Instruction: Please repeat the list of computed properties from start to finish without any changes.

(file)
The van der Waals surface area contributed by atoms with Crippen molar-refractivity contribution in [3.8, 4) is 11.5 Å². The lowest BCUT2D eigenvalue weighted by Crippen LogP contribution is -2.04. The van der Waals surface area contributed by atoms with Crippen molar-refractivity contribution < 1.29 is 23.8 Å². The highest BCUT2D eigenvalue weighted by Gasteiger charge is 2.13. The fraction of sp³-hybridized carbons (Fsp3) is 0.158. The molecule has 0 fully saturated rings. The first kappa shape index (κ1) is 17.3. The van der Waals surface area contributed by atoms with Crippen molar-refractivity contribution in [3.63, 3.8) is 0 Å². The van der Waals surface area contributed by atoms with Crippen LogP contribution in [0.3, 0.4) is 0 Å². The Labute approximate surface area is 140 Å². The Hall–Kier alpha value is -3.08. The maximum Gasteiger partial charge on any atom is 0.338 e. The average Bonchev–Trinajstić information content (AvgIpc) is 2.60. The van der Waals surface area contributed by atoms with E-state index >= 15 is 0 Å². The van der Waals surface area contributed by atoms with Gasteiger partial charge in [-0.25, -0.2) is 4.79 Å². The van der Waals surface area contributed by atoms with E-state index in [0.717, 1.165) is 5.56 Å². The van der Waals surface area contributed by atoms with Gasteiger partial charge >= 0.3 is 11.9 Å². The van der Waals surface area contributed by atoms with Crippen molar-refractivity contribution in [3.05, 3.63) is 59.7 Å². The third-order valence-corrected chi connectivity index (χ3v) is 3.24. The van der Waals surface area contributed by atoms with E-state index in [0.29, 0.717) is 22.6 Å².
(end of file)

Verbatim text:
The van der Waals surface area contributed by atoms with Crippen molar-refractivity contribution in [3.8, 4) is 11.5 Å². The lowest BCUT2D eigenvalue weighted by Crippen LogP contribution is -2.04. The van der Waals surface area contributed by atoms with Crippen molar-refractivity contribution < 1.29 is 23.8 Å². The highest BCUT2D eigenvalue weighted by Gasteiger charge is 2.13. The fraction of sp³-hybridized carbons (Fsp3) is 0.158. The molecule has 0 fully saturated rings. The first kappa shape index (κ1) is 17.3. The van der Waals surface area contributed by atoms with Crippen molar-refractivity contribution in [3.63, 3.8) is 0 Å². The van der Waals surface area contributed by atoms with Crippen LogP contribution in [0.3, 0.4) is 0 Å². The Labute approximate surface area is 140 Å². The Hall–Kier alpha value is -3.08. The maximum Gasteiger partial charge on any atom is 0.338 e. The average Bonchev–Trinajstić information content (AvgIpc) is 2.60. The van der Waals surface area contributed by atoms with E-state index >= 15 is 0 Å². The van der Waals surface area contributed by atoms with Gasteiger partial charge in [-0.25, -0.2) is 4.79 Å². The van der Waals surface area contributed by atoms with E-state index in [0.717, 1.165) is 5.56 Å². The van der Waals surface area contributed by atoms with Gasteiger partial charge >= 0.3 is 11.9 Å². The van der Waals surface area contributed by atoms with Crippen molar-refractivity contribution in [3.05, 3.63) is 59.7 Å². The third-order valence-corrected chi connectivity index (χ3v) is 3.24. The van der Waals surface area contributed by atoms with E-state index in [0.29, 0.717) is 22.6 Å².